The outer gateways are a very important feature in all Japanese temples, both Buddhist and Shinto; they are erected on the approaches to temples as something honorific, at wealthy and well frequented shrines numbers of these peculiar gateways have been erected, it will be seen from the drawing that they bear a strong family likeness to the Pailows of the Chinese. They are called Torii, which is said to mean "Bird Rest," and that they were so called from a dove resting on the first one which was constructed. Their original signification is difficult to arrive at, for they are do doubt very ancient, and many ideas are now connected with them, and their supposed power of conferring purification on those who pass through is too remarkable to be omitted; on this account it is considered necessary to wash the hands with water before doing so. One of the brass ornaments, and which is repeated many times on this ark, is a circle, containing what might be described as three notes of interrogation, or a trefoil of decorated Gothic. It is called mitztomoye, or the three tomoyes; but what tomoye means I have not yet been able to discover. It bears such a strong resemblance to the Chinese Yin-Yang, that although the one is a dual symbol, and the other triple, I can hardly doubt but there must be some connection.

It was not my good fortune to see any of the ceremonies with these arks, but I have seen a picture where it is carried on men's shoulders, and a surging crowd around, evidently pushing, while the shrine sways heavily to one side and the crowd are throwing what seems to be pieces [p.553] of paper in the air, banners are being carried, and numerous hands are holding up fans, which are being waved towards the sacred object.

There are seven of these shrines in the temple of Hachiman at Kamakura; they are said by some to be State Norimans, but as these shrines are connected with the deified Mikado, they are most probably Tenno-Samas, or Mikoshis, as well as Norimans. This is confirmed by a statement of Kaempfer's; he says, "The Mikoshi themselves being eight." From this it is evident that a certain number, it may be eight as Kaempfer puts it, or seven as they are stated to be at the temple of Hachiman, are connected with the peculiar rites and ceremonies which belong to them.

1 may also mention that I found a toy shop in Yokohama where small ones were sold as toys for children. I also found that small models could be got, and I brought home two of these. One, a very beautiful model, I got made at the request of the Rev. W. D. Parish, Rector of Selmeston, Suffolk, in whose possession it is; and the other is in the Museum of the Andersonian University, Glasgow.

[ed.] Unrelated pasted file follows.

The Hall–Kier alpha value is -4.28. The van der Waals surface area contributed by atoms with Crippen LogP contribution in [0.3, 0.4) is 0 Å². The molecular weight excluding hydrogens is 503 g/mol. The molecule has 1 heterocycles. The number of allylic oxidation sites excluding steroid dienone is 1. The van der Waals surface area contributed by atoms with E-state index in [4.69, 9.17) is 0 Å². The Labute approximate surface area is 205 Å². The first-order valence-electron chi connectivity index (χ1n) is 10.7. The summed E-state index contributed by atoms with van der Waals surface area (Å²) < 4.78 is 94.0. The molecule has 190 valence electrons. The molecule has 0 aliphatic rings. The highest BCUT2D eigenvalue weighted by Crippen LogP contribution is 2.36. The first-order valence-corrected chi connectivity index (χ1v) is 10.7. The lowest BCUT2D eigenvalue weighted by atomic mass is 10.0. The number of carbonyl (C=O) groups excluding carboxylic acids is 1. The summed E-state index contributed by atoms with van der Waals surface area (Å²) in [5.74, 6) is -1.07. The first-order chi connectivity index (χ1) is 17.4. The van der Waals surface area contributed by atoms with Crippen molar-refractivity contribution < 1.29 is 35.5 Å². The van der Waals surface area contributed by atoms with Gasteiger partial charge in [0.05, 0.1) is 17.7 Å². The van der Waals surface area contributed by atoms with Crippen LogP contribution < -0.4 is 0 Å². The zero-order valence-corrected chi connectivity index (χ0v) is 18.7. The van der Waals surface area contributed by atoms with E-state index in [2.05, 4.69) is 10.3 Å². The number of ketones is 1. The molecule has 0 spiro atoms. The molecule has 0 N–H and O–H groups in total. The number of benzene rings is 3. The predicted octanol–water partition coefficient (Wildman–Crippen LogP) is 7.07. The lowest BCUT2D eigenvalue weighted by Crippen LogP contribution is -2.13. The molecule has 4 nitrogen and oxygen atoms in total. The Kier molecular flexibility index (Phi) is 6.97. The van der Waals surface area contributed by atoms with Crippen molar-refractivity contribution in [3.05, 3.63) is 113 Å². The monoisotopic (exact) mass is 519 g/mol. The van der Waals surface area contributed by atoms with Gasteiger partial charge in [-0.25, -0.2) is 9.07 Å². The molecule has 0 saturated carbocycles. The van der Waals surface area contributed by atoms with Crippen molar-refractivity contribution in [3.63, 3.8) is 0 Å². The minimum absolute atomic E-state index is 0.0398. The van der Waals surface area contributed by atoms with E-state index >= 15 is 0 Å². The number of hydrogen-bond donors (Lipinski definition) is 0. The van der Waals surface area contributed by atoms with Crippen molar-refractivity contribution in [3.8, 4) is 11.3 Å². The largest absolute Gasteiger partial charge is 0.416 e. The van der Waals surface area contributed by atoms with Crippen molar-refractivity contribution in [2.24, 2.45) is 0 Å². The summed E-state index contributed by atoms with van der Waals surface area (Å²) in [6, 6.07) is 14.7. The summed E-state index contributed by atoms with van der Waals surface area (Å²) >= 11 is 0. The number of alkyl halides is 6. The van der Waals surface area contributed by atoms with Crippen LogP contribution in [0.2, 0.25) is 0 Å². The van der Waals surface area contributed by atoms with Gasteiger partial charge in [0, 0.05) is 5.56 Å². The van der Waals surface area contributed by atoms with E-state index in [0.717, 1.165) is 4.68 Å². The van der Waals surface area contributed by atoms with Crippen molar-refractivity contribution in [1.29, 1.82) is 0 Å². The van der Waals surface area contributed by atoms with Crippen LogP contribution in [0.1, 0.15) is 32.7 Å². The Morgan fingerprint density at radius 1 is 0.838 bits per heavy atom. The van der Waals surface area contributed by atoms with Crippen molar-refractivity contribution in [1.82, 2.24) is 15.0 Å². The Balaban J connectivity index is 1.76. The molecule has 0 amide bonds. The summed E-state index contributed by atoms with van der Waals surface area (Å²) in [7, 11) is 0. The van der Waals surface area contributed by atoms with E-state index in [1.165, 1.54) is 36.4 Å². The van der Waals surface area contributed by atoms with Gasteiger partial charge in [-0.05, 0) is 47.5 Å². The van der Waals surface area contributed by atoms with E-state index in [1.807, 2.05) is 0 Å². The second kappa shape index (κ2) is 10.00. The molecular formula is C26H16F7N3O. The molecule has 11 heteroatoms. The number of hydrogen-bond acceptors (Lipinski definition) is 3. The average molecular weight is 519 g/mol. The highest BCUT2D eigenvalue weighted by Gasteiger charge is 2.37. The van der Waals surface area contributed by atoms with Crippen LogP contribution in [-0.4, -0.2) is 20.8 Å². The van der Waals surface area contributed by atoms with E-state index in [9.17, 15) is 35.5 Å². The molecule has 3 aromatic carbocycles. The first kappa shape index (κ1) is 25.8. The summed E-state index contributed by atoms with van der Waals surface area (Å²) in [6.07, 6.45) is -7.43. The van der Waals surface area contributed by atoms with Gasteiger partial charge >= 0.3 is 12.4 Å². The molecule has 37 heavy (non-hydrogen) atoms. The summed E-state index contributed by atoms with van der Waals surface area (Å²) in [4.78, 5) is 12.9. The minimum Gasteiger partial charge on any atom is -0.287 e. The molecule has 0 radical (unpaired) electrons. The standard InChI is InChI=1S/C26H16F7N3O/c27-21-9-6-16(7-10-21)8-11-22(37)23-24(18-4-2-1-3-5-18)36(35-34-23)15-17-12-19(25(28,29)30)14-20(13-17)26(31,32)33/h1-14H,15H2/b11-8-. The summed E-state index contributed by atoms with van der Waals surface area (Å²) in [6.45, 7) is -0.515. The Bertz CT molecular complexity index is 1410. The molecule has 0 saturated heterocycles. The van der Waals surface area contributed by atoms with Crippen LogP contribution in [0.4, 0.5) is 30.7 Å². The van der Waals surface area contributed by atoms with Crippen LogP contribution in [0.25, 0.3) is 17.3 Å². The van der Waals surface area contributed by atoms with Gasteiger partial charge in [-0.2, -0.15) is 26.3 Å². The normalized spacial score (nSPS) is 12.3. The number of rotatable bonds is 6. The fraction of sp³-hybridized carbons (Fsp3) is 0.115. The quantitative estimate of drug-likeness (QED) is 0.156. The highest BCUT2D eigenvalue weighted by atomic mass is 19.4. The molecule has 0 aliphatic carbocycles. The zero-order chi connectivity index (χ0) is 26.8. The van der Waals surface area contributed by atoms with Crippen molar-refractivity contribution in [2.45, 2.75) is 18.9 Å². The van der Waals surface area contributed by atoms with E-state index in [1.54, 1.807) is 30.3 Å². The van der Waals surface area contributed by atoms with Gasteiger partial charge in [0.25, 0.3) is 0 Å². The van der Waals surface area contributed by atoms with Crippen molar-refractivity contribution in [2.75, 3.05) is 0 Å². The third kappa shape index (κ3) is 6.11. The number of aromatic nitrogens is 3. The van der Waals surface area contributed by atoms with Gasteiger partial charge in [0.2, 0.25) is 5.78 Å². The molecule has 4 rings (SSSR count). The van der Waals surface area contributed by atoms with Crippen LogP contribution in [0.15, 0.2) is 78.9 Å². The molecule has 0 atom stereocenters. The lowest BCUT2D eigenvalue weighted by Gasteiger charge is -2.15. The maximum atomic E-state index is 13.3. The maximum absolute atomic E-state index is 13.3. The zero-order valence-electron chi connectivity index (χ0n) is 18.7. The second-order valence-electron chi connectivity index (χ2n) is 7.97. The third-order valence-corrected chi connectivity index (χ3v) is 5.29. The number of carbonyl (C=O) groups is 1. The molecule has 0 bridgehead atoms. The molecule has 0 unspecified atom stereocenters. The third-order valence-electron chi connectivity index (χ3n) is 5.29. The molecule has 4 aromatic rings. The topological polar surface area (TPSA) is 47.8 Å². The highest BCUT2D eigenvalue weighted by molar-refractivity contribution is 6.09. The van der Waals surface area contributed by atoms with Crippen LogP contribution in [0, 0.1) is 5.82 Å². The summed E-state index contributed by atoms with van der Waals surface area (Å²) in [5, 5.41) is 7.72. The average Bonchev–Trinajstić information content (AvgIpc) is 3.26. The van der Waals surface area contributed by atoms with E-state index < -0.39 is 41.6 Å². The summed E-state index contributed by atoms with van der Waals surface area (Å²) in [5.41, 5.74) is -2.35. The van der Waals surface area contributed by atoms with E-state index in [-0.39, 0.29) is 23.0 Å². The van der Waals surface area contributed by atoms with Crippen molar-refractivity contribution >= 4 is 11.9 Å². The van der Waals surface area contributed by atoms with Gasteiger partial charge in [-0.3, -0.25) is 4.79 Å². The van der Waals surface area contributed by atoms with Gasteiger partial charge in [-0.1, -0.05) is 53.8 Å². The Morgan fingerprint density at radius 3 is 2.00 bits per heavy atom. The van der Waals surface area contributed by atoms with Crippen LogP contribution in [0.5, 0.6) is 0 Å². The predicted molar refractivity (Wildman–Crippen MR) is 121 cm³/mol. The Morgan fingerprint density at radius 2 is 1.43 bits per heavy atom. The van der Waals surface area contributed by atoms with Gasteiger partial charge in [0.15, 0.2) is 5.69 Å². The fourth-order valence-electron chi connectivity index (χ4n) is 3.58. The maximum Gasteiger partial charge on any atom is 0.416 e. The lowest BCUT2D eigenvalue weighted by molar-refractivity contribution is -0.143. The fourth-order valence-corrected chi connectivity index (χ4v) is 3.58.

The many points of resemblance between these Tenno-Samas and the Ark of the Hebrew Temple are so evident that they require no insisting upon. I cannot pretend to explain how such resemblances have come into existence. The geographical space between Palestine and Japan adds much to the difficulties of the problem. The question of race is also another of the knotty considerations involved. I would suggest that the subject is worthy of further consideration, and I would refer readers to Bellew's Journal of a Political Mission to Afghanistan in 1857, p. 49, where he will find an account from one of the Afghan Tawarickhs, or histories, which recounts how a tribe called Bani-Israel has an ark called the Tabut-i-Sakina, made of Shamshad wood; on it were figured all the prophets of God, and it was the oracle of the tribe. I would also refer to an article written by myself, descriptive of what I saw, and published in Good Words, in September, 1866, which describes some very curious ceremonies in the Himalayas, where an ark-like shrine was carried with staves on men's shoulders, round which the [p.554] people danced with music, and to which offerings were made, and they called this shrine their Khuda or "god." Afghanistan and the Himalayas are a long way from Japan, still these ceremonies will show that portable shrines or temples had a very extended acceptation in the ancient world, relics of which only exist now in out of the way quarters.